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“Waiter, waiter, there’s a fly in my soup,” I say, pointing a spoon at my starter. Strictly speaking, the spindly, orange-brown limbs poking out from my starter are grasshoppers. But I’m allowing myself some poetic licence.

Ellis, the waiter in question, humours me with polite laughter. Apparently, as one of the first diners here, I’m also the first to use the line on him. As he works at what has been dubbed Britain’s first insect restaurant, I suspect I won’t be the last.

Grub Kitchen, which opened in November 2015 near St David’s, Pembrokeshire, is the first in the UK to include insects in most items on its menu. Although an oddity to most Westerners, eating insects is commonplace in many countries. And as the world’s population rises rapidly and demand for meat and fish rises more rapidly still, the voices proclaiming that our current diets are unsustainable are getting louder.

Little wonder then that previously radical ideas are being taken more seriously. Danish chef René Redzepi has been extolling the virtues of eating insects at his Copenhagen restaurant Noma for several years, while London’s Archipelago also offers several insect-based dishes.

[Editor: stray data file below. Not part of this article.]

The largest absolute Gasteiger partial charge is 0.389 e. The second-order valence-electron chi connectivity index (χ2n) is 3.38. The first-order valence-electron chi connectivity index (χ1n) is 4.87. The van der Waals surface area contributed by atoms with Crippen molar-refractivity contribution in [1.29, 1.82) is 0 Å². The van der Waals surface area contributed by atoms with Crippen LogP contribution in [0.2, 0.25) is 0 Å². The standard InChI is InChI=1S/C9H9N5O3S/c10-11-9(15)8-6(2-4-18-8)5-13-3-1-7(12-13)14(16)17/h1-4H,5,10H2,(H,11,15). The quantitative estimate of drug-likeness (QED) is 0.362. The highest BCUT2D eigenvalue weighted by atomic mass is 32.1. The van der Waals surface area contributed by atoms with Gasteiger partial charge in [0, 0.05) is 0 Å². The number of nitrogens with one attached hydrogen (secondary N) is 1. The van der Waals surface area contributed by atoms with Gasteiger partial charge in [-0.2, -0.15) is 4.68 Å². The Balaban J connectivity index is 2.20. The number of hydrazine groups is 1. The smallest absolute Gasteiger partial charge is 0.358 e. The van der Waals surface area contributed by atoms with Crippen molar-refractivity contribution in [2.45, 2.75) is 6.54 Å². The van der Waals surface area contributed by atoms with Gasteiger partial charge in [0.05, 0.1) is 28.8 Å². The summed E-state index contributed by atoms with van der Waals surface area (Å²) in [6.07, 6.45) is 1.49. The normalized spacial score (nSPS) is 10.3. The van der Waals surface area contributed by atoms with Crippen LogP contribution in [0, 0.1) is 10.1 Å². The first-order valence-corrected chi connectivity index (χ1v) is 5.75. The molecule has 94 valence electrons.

But are Grub Kitchen dishes like mealworm hummus, bug burritos and chilli cricket cocktail the solution? Are they novelties that should be left to reality TV contestants, or could they really help feed the world? And – the question that can’t be answered with research studies alone – what do they taste like?

I booked a table to find out.

Grasshopper-and-garlic soup

My starter is a fire-roasted red pepper and tomato soup with a garlic grasshopper crumb. The eyes peering at me from beneath a basil leaf are a little disconcerting. However, the insects have a pleasant nutty taste, closest perhaps to hazelnut. And their crunch adds texture to the soup’s smoky peppers.

Grasshopper eyes peering out from beneath a basil leaf can be a little disconcerting (Credit: Nic Fleming)

“As a chef, insects provide a good opportunity to try some new things out with ingredients that others aren’t using,” says Andy Holcroft, Grub Kitchen founder and chef. “I want to demonstrate they can be tasty and nutritious and provide an alternative, more sustainable source of protein to the intensive rearing of livestock.”